Hispanic Life

Financial Literacy, Let’s Build a Stronger Financial Future with the Riqueza Club!

We had the pleasure of chatting live with Wealth Coach and CEO of the Riqueza Club– Lea Landaverde. The Riqueza Club serves first-generation immigrants, queer, bipoc, women and is committed to help break generational money curses to align, build and grow your wealth. Lea is a first-generation, queer, Latina financial professional and activist.

“Our mission is to amplify the voices of our marginalized community so that we can get access to the financial education we deserve. In this community we focus on Activism, Community, Education and Wellness. “

Latinos are projected to make up 22.4 percent of the US labor force by 2030 and more than 30 percent by 2060. Yet they remain concentrated in roles generally dismissed as “jobs no one else wants to do.” They are underpaid, less likely to have non-wage employer benefits, and disproportionately vulnerable to disruption. The $288 billion annual gap in income compared with non-Latino White workers not only represents lost economic opportunity but has significant implications for Latinos’ ability to start businesses, build wealth, and fully participate as consumers. In a scenario of parity, wages for Latino workers could be more than 35 percent higher and an additional 1.1 million Latinos could join the middle class.

The Latino community drove 78% of the us labor force growth but Latinas only earn $.55 for every $1.00 a white male earns. On average, Latinas in the U.S. are paid 45% less than white non-Hispanic men, meaning they have to work twice as long or twice as hard to take home the same paycheck.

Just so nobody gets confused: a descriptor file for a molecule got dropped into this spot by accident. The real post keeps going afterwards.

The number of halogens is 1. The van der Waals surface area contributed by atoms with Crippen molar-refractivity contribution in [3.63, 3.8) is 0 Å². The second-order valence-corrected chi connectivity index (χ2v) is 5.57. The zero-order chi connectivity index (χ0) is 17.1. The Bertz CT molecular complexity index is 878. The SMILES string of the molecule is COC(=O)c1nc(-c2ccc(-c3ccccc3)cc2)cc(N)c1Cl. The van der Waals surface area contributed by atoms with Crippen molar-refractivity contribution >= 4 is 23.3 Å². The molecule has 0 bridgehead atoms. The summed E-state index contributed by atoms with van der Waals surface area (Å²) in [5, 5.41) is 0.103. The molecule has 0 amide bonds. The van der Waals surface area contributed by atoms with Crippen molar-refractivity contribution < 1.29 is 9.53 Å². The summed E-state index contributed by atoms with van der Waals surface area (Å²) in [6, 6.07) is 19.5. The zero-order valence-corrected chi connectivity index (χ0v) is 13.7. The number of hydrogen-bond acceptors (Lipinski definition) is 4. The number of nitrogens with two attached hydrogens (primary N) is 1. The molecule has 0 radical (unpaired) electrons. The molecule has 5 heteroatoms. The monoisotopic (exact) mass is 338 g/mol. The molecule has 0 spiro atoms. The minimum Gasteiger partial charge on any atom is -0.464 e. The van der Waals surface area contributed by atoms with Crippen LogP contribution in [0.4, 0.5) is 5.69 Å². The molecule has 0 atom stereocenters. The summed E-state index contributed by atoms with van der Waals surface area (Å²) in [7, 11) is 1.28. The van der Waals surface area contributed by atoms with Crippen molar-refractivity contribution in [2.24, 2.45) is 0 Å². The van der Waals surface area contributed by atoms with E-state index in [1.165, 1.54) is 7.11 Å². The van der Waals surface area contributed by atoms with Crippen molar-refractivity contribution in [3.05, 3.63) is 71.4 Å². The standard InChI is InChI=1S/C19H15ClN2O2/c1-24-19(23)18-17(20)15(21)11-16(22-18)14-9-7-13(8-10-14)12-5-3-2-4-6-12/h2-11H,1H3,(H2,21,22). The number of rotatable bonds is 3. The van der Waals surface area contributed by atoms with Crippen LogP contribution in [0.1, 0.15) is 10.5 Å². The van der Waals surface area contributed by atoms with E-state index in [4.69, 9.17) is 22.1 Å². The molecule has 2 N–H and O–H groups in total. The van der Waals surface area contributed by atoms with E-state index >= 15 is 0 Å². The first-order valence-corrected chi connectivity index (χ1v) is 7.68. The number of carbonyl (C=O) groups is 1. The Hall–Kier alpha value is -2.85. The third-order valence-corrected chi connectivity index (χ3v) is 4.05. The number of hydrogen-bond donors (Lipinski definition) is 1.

We represent 19% of the population, contribute 2.3 trillion$ to the economy but we only have $1,000 in savings.



What is Financial Literacy?

It has been defined as:

“The ability to use knowledge and skills to manage financial resources effectively for a lifetime of financial well-being.”

Personal financial literacy is more than just being able to balance a checkbook, compare prices or get a job. It also includes skills like long-term vision and planning for the future, and the discipline to use those skills every day.

In the US, we make great efforts to teach children to read and write, but we don’t give their financial literacy the same attention. As a result, few young people know how to manage their personal financial lives.

Wealth is a state of mind:

The voice says- “You’re never going to be able to do this, you’re not worthy” This comes from social media or what we heard growing up. Change your mindset!

Set a healthy mindset:

-Create your vision

-Be intentional with your time, money, parenting, know why you are doing what you are and the way you are doing it.

-Live abundantly and then you will thrive


Action planning for successes and not setting ourselves up for failure:

-Create an Emergency fund

-Pay off all high-interest debts

-Contribute to 401k, invest with a brokerage account

So, here’s to creating more opportunities for us to be seen, heard, valued – and of course, to getting paid!!

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